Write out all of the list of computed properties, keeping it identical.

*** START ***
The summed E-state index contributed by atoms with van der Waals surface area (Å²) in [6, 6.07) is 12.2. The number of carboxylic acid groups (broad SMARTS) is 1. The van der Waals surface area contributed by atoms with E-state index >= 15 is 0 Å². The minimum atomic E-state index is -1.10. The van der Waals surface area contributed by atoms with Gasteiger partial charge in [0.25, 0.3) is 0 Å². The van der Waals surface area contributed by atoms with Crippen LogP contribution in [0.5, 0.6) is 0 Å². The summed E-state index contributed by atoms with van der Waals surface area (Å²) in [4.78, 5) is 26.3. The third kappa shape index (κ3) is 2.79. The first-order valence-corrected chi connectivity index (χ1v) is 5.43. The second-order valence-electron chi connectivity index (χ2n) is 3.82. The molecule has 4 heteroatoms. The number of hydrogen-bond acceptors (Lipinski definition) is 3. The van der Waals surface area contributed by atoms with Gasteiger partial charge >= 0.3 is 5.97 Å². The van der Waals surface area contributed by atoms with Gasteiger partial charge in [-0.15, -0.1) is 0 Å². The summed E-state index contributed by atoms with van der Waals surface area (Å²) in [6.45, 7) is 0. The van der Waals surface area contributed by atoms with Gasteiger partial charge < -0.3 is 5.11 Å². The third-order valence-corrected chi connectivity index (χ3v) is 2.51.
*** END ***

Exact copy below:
The summed E-state index contributed by atoms with van der Waals surface area (Å²) in [6, 6.07) is 12.2. The number of carboxylic acid groups (broad SMARTS) is 1. The van der Waals surface area contributed by atoms with E-state index >= 15 is 0 Å². The minimum atomic E-state index is -1.10. The van der Waals surface area contributed by atoms with Gasteiger partial charge in [0.25, 0.3) is 0 Å². The van der Waals surface area contributed by atoms with Crippen LogP contribution in [0.5, 0.6) is 0 Å². The summed E-state index contributed by atoms with van der Waals surface area (Å²) in [4.78, 5) is 26.3. The third kappa shape index (κ3) is 2.79. The first-order valence-corrected chi connectivity index (χ1v) is 5.43. The second-order valence-electron chi connectivity index (χ2n) is 3.82. The molecule has 4 heteroatoms. The number of hydrogen-bond acceptors (Lipinski definition) is 3. The van der Waals surface area contributed by atoms with Gasteiger partial charge >= 0.3 is 5.97 Å². The van der Waals surface area contributed by atoms with Gasteiger partial charge in [-0.15, -0.1) is 0 Å². The summed E-state index contributed by atoms with van der Waals surface area (Å²) in [6.45, 7) is 0. The van der Waals surface area contributed by atoms with Gasteiger partial charge < -0.3 is 5.11 Å². The third-order valence-corrected chi connectivity index (χ3v) is 2.51.